FOR IMMEDIATE RELEASE
June 13, 2017
Nancy Xiong, Strategic Communications Specialist
E: email@example.com | T: 916.248.4848
Sacramento, CA – The Linked Learning Alliance today announced that the Lancaster Academy of Multimedia Programming and Engineering (LAMPE), is the first pathway certified as a Linked Learning Silver Pathway in Linked Learning Certification. LAMPE is a pathway offered by Lancaster High School in the Antelope Valley Union High School District. The Linked Learning Alliance launched Linked Learning Certification in January at its annual convention. The LAMPE pathway has been working toward Silver recognition since the launch.
LAMPE’s goal is to develop global workforce leaders and innovators in multi-media, technical arts, and engineering. The academy helps student learn to think critically, work collaboratively, solve complex problems and synthesize innovations for the future.
“LAMPE Academy used Linked Learning Certification as a barometer to measure the fidelity and quality of Linked Learning,” said Greg Nehen, Assistant Superintendent of Educational Services, Antelope Valley Union High School District. “Using certification to measure our progress is now a best practice as we look at expanding and evaluating all of our pathways and career academies. Our goal is to ensure that all graduates have a full range of knowledge and workplace readiness skills that prepare them for college and career options in the competitive global marketplace. Linked Learning Certification is helping us meet this goal.”
Linked Learning Silver Pathways demonstrate integration of the core components of Linked Learning into their curriculum and they use data to improve student outcomes.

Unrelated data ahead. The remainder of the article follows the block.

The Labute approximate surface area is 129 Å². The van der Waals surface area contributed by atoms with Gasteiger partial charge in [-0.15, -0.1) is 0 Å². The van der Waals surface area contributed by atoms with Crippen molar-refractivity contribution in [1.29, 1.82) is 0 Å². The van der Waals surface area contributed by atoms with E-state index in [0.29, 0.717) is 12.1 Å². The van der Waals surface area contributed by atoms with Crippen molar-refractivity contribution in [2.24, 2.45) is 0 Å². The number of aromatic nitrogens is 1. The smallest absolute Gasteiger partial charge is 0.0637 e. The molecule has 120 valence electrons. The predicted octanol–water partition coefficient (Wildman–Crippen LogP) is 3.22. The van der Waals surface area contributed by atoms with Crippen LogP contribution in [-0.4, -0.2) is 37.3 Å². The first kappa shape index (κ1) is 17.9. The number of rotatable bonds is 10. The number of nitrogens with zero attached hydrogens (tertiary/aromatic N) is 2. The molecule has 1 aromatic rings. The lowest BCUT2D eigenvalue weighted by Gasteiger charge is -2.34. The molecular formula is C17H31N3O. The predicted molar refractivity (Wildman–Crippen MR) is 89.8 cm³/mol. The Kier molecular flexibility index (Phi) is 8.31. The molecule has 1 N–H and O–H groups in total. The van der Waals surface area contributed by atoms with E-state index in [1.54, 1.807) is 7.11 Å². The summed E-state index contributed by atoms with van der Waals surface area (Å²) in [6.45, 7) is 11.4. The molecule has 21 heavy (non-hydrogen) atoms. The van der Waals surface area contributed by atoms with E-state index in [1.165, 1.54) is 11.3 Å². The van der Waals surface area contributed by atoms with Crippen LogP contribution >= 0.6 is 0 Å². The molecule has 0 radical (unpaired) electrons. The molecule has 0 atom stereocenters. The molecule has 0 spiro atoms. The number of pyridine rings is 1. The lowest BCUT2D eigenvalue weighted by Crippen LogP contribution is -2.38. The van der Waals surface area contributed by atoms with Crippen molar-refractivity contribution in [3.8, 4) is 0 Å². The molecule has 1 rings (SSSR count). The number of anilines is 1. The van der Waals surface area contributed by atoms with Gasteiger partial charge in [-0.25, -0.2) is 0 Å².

Linked Learning Certification supports and incentivizes high quality Linked Learning pathways. It gives districts and schools a way to measure pathway progress along a continuum of quality practices and student outcomes. The clear standards of excellence help school leaders identify what is working well and what aspects of Linked Learning implementation need improvement to better impact student success.
“Certified pathways raise the standard for student preparation for college and career, and give students an advantage,” said Christopher Cabaldon, president of the Linked Learning Alliance. “Congratulations to LAMPE, Lancaster High School and the Antelope Valley Union High School District on LAMPE’s achievement as the first Linked Learning Silver Pathway.”
Lancaster High School currently has 2,425 students enrolled. Of their students, 62 percent are eligible for free/reduced-price meals and 80percent identify as belonging to a minority ethnic group. (source: http://www.cde.ca.gov)
Research shows that Linked Learning students in certified pathways completed more college preparatory courses compared to similar students in traditional high school. Linked Learning students in certified pathways are less likely to drop out and more likely to graduate than peers in traditional high school programs. Also, students coming into Linked Learning with low achievement scores demonstrate greater academic success than similar students enrolled in traditional high schools. Compared with their peers, Linked Learning students report greater confidence in their life and career skills, and say they are experiencing more rigorous, integrated, and relevant instruction.
For more information about Linked Learning Certification, visit: http://www.linkedlearning.org/certification-analytics/
The Linked Learning Alliance is a statewide coalition of education, industry, and community organizations dedicated to improving California’s high schools and preparing students for success in college, career, and life. Established in May 2008, the Linked Learning Alliance aims to build a collective voice and coordinate efforts to expand access to Linked Learning in California-an approach to high school that integrates rigorous academics with real-world learning opportunities in fields of engineering, health care, performing arts, law, and more. | www.linkedlearning.org